Of the letter, Mr. Niwat Roykaew says, “We have been fighting for the Mekong River for over ten years against the threat posed by this project. This time, the government seems to be interested. We want clear answers about what will happen to the Mekong. Now we see that those involved are starting to better understand the issues. Hopefully this will lead to solutions.”

"We welcome the efforts of the Thai Minister in acknowledging the importance of the Mekong and riverine resources. This is a victory”, says Pianporn Deetes, Thai Campaigns Director at International Rivers. “We are now in the second decade of locals raising concerns over these plans. I hope that the project will be permanently removed, and that the ecosystems of the Mekong can continue to provide their critical services to communities. I also hope this provides a signal for Chinese investment projects to give priority to local voices and ecological protection."

Media contacts: 

Pianporn Deetes, Thailand Campaigns Director
International Rivers,

Maureen Harris, Southeast Asia Program Director
International Rivers,

More information: 

The project to improve the Mekong River for commercial navigation on the Lancang-Mekong River, also known as the Mekong ‘rapids blasting’ project, covers a stretch of the Mekong River from Yunnan Province, China to Luang Prabang in Laos.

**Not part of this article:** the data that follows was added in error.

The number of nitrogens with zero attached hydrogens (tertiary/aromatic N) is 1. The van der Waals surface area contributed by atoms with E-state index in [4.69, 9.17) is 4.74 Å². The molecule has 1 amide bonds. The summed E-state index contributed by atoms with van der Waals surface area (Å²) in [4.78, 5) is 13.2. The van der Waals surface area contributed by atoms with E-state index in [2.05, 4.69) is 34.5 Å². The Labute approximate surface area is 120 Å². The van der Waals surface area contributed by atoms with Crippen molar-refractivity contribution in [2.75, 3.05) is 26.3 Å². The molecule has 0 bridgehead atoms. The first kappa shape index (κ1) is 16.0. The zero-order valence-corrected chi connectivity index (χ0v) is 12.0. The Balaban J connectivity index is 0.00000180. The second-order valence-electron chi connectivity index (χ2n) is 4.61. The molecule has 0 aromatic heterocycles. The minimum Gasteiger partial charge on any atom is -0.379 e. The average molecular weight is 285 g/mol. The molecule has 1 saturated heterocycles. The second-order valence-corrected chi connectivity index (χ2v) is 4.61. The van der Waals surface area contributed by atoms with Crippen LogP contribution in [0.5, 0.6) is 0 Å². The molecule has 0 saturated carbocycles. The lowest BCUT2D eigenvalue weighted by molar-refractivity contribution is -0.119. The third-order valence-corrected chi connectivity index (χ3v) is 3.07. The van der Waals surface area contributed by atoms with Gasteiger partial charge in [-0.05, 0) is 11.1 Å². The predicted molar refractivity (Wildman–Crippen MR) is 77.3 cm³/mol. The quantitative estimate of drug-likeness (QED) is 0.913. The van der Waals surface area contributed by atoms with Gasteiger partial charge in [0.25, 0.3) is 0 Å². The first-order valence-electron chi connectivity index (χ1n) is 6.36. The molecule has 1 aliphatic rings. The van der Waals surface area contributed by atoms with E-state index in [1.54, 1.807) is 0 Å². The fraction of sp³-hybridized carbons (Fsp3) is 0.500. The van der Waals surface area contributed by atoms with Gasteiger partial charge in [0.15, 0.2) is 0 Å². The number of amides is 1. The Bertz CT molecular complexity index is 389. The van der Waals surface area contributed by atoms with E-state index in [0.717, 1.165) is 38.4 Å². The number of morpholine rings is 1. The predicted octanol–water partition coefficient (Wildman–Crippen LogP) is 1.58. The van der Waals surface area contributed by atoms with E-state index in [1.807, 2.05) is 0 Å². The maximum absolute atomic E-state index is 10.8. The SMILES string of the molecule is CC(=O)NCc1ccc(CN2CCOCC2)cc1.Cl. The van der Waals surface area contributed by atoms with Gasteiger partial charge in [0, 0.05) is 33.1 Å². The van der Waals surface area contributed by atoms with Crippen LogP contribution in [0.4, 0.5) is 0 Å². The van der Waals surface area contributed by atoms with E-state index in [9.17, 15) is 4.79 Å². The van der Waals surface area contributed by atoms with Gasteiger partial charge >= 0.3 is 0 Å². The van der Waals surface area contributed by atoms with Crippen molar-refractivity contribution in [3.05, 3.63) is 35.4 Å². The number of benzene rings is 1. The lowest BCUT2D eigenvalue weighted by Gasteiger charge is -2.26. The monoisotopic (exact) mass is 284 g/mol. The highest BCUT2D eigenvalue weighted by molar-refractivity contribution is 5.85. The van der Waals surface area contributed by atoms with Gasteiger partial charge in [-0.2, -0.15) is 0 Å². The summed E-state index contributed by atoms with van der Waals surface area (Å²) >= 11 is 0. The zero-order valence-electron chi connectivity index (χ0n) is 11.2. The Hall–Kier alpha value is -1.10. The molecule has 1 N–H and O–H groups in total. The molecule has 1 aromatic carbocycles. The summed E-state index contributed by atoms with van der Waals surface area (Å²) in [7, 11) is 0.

The project is divided into 2 phases. Phase 1 (2015-2020) includes the study, survey, design and environmental and social impact assessments for widening a stretch of 631 kilometers from the Chinese-Myanmar border to Luang Prabang in Lao PDR, to accommodate year round passage of 500 ton commercial vessels. The first phase has been agreed between the four countries that share this stretch of the basin, namely, China, Myanmar, Laos, and Thailand. Phase 2 (2020-2025) includes the study, survey, design and environmental and social impact assessments for 259 kilometers of waterway improvements from Simao in Yunnan to the Chinese-Myanmar border, including widening of river channels and the construction of the Yu Jin Hong Bridge and development of cargo and passenger ports. 

In Thailand, a technical study has been prepared by the CCCC Second Harbor Consultant Company Ltd. examining the environmental and social impacts of the project. The study included a series of public forums to present the report and listen to the opinions of people in three districts: Wiang Kaen, Chiang Khong, and Chiang Saen, in Chiang Rai Province, on 3-5 January 2019. Participants included 536 people, comprising government agencies, local government organizations, entrepreneurs and port owners, media, developers, private organizations, environmental groups, monks and local villagers in the area. Most participants expressed opposition to the project, citing concerns over the impacts on way of life, the local ecosystem, the economy, and the border issues between Thailand and Laos.

Read the Thai Minister of Foreign Affairs Letter re Mekong Navigation Project in English (Unofficial Translation)
Read the Thai Minister of Foreign Affairs Letter re Mekong Navigation Project in Thai (Original Version)